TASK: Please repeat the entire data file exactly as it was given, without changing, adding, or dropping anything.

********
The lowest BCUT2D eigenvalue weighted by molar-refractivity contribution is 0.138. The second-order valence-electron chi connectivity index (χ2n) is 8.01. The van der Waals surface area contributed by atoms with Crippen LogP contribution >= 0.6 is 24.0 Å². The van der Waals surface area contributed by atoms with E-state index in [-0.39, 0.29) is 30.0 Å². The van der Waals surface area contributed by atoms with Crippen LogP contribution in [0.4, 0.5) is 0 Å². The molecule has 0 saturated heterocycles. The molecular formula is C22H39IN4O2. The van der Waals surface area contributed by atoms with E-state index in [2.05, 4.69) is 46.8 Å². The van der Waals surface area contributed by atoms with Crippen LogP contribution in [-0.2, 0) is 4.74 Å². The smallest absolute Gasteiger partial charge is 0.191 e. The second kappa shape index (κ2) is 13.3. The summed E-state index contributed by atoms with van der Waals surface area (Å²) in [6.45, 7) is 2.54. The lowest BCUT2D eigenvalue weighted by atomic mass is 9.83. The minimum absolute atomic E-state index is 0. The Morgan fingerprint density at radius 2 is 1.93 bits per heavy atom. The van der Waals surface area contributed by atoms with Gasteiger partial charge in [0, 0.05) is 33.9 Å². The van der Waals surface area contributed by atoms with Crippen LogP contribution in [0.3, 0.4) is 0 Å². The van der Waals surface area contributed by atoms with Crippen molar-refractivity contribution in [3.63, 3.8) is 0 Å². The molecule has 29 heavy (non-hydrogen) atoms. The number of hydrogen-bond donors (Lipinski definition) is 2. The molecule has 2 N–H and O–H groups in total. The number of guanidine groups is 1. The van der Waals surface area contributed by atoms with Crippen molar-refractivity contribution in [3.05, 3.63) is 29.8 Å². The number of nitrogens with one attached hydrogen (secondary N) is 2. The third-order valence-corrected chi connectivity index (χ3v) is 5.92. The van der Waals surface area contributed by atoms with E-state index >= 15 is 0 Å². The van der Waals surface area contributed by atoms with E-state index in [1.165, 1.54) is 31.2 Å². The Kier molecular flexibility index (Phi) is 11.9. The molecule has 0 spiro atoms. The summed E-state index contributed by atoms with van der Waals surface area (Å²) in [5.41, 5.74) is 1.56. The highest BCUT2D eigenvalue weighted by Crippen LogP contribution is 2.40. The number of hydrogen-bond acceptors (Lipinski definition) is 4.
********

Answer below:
The lowest BCUT2D eigenvalue weighted by molar-refractivity contribution is 0.138. The second-order valence-electron chi connectivity index (χ2n) is 8.01. The van der Waals surface area contributed by atoms with Crippen LogP contribution >= 0.6 is 24.0 Å². The van der Waals surface area contributed by atoms with E-state index in [-0.39, 0.29) is 30.0 Å². The van der Waals surface area contributed by atoms with Crippen LogP contribution in [0.4, 0.5) is 0 Å². The molecule has 0 saturated heterocycles. The molecular formula is C22H39IN4O2. The van der Waals surface area contributed by atoms with E-state index in [2.05, 4.69) is 46.8 Å². The van der Waals surface area contributed by atoms with Crippen LogP contribution in [-0.2, 0) is 4.74 Å². The smallest absolute Gasteiger partial charge is 0.191 e. The second kappa shape index (κ2) is 13.3. The summed E-state index contributed by atoms with van der Waals surface area (Å²) in [6.45, 7) is 2.54. The lowest BCUT2D eigenvalue weighted by atomic mass is 9.83. The minimum absolute atomic E-state index is 0. The Morgan fingerprint density at radius 2 is 1.93 bits per heavy atom. The van der Waals surface area contributed by atoms with Gasteiger partial charge in [0, 0.05) is 33.9 Å². The van der Waals surface area contributed by atoms with Crippen LogP contribution in [0.3, 0.4) is 0 Å². The van der Waals surface area contributed by atoms with Crippen molar-refractivity contribution in [3.63, 3.8) is 0 Å². The molecule has 29 heavy (non-hydrogen) atoms. The number of hydrogen-bond donors (Lipinski definition) is 2. The molecule has 2 N–H and O–H groups in total. The number of guanidine groups is 1. The van der Waals surface area contributed by atoms with Crippen molar-refractivity contribution in [3.05, 3.63) is 29.8 Å². The number of nitrogens with one attached hydrogen (secondary N) is 2. The third-order valence-corrected chi connectivity index (χ3v) is 5.92. The van der Waals surface area contributed by atoms with E-state index >= 15 is 0 Å². The van der Waals surface area contributed by atoms with E-state index in [1.165, 1.54) is 31.2 Å². The Kier molecular flexibility index (Phi) is 11.9. The molecule has 0 spiro atoms. The summed E-state index contributed by atoms with van der Waals surface area (Å²) in [5.41, 5.74) is 1.56. The highest BCUT2D eigenvalue weighted by Crippen LogP contribution is 2.40. The number of hydrogen-bond acceptors (Lipinski definition) is 4.